Portrait of an Artisan> Scott Wilk

Artfest Kingston Booth B9

Scott Wilk, BFA, FCGmA

Born in London, Ontario, my metalsmithing ambitions began when I enrolled in the Bealart program in 1996. In that program I learned the fundamentals of composition and design and developed my interest in sculpture and metalsmithing.

In 1998, I was accepted at the Nova Scotia College of Art and Design and graduated in 2001 with a Bachelor of Fine Arts degree. During my studies, I concentrated on and refined my design and metalsmithing skills. After my wife acquired her Master of Science degree in 2004, we moved back to Ontario and I decided to pursue my metalsmithing aspirations full time.

I am also a certified gemmologist. I studied at the Canadian Gemmological Association and graduated from their professional gemmology course in 2007.

I'm currently studying horology in my spare time(little though it may be) through the British Horological Institute to further my knowledge in the world of watchmaking.

My interest in watches has developed over a long period of time, but only because serious when I started working at a little jewellery and watch repair shop. Over the number of years I worked there, I developed my watch repair and fabrication knowledge and I started prototyping watches of my own design. After my employment there came to an end, I decided to switch the focus of my artistic endeavours from jewellery to watches. Though I still create jewellery, making watches is now my main focus.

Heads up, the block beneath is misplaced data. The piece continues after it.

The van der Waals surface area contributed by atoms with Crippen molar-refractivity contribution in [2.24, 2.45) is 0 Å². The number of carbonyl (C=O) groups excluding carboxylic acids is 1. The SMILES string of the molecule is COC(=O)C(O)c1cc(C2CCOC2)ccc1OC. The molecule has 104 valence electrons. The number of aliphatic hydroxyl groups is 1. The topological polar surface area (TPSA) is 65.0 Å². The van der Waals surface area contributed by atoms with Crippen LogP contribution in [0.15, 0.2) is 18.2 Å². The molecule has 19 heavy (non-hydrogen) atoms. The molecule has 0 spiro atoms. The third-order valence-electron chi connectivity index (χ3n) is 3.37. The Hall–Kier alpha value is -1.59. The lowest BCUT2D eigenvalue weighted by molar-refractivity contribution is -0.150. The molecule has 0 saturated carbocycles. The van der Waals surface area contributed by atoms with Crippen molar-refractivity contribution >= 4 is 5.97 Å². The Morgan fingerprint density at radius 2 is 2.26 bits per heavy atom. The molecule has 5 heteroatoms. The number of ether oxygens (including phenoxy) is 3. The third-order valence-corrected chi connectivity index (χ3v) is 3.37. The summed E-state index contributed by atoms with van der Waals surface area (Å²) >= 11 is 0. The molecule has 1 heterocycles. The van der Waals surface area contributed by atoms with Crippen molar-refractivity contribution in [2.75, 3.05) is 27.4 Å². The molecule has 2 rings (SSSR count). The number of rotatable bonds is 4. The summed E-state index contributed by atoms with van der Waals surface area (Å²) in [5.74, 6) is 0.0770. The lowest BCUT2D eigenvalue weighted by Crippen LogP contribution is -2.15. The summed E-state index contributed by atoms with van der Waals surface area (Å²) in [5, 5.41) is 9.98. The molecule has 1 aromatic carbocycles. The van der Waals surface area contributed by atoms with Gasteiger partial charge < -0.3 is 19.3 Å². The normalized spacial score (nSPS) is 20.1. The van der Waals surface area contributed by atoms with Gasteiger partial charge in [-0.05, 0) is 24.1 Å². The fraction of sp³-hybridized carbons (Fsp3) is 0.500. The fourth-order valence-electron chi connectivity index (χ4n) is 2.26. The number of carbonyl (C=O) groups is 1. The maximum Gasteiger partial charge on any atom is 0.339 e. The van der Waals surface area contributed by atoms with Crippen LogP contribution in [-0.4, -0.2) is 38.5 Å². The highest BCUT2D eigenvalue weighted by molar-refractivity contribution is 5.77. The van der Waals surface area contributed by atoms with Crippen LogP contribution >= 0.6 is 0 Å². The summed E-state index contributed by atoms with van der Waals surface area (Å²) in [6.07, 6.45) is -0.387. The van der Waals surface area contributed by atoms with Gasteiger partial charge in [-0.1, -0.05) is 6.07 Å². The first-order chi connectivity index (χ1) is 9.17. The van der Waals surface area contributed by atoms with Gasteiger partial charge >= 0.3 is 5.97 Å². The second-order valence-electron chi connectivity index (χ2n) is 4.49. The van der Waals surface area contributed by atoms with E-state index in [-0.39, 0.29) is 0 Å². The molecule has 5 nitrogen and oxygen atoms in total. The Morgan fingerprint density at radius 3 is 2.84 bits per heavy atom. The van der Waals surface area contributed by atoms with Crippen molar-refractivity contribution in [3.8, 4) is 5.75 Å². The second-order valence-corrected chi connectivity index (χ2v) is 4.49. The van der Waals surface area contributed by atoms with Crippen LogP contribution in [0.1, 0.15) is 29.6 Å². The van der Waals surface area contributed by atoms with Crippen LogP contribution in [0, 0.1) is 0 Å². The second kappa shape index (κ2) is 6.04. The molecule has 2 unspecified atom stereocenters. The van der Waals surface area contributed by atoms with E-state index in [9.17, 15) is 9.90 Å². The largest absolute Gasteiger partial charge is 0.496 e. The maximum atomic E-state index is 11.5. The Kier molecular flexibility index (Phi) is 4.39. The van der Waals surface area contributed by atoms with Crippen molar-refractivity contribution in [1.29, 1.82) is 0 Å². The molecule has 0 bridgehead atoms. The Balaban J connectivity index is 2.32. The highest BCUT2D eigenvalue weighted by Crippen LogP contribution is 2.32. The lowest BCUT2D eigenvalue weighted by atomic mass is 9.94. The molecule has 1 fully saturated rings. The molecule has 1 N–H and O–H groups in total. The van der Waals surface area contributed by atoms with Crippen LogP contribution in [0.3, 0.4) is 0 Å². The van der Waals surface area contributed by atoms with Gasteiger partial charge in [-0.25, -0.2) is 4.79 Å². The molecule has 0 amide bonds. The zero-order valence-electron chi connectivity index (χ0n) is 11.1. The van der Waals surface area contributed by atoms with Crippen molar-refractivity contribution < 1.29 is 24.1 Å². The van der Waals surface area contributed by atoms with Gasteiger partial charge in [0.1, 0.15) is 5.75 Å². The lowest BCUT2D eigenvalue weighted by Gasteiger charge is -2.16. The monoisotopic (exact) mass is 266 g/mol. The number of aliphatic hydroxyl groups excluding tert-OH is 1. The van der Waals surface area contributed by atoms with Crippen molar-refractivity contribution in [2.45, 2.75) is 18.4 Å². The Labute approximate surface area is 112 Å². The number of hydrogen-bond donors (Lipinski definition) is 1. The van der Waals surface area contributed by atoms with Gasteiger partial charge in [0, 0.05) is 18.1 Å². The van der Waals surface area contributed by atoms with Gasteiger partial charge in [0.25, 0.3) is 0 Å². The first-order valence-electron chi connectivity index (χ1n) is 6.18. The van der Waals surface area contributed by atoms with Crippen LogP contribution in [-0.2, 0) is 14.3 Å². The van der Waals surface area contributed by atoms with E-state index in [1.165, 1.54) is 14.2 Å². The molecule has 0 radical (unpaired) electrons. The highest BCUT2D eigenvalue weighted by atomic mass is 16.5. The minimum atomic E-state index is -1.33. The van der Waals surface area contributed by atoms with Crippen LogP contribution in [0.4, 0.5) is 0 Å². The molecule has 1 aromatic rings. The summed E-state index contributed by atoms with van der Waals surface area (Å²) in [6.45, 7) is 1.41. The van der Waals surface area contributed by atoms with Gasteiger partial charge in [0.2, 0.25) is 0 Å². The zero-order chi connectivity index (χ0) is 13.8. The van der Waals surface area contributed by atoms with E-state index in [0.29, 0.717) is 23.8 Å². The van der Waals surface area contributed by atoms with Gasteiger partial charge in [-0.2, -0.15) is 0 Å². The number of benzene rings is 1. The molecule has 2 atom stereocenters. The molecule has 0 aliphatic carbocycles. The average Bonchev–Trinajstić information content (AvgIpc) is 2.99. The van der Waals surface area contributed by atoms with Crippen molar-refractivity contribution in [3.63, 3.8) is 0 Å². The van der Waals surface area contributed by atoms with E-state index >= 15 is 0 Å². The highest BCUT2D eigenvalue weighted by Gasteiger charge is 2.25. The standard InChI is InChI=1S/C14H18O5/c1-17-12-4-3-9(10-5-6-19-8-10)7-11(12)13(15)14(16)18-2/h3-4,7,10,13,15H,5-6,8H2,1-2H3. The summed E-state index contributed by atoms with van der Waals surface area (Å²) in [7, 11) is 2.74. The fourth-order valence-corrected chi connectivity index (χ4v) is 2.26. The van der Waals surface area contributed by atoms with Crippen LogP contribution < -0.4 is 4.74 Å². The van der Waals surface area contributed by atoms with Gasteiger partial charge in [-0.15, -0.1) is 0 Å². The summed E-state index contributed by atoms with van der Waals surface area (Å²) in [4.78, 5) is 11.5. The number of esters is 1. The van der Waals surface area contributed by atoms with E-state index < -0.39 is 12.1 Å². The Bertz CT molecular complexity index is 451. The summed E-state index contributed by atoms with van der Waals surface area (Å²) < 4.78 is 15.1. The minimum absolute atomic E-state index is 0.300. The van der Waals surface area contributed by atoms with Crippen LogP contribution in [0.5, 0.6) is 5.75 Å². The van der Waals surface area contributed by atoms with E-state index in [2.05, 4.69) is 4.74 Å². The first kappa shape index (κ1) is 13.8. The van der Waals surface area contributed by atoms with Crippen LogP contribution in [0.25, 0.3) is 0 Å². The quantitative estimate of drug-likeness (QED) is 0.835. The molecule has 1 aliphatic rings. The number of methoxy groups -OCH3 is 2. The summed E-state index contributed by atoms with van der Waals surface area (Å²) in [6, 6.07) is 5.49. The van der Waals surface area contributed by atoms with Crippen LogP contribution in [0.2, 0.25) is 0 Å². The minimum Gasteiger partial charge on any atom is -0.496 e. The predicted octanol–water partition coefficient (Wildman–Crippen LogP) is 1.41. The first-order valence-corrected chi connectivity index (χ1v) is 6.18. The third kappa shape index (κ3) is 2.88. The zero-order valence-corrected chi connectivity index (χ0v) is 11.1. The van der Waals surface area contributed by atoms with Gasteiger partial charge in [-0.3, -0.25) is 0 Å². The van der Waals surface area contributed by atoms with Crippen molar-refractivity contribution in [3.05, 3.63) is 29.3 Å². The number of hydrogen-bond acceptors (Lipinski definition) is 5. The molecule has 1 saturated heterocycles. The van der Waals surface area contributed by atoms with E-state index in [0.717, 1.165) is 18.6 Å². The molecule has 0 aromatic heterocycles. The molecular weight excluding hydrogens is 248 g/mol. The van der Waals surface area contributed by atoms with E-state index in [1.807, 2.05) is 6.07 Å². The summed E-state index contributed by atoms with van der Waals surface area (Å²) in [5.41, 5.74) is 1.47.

I use a variety of materials in my watches, including but not limited to: stainless steel, silver, gold, platinum, copper, brass and niobium. Being from a jewellery background, I try and keep as many jewellery techniques in my watchmaking processes as possible. This is most apparent on the dials of my watches. From using oxidizers and patinas to resin enamels and anodized colourings, I stray away from traditional watchmaking the most in area. You won’t find any printed designs or characters on my dials, all the designs in my dials are laser milled down into the surface of each dial and sometimes filled in with a resin enamel or luminous powders. I try and bring techniques  and experience from every facet of my career and education into my watches to make them as unique and distinctive as possible.

Posted on June 19, 2012 .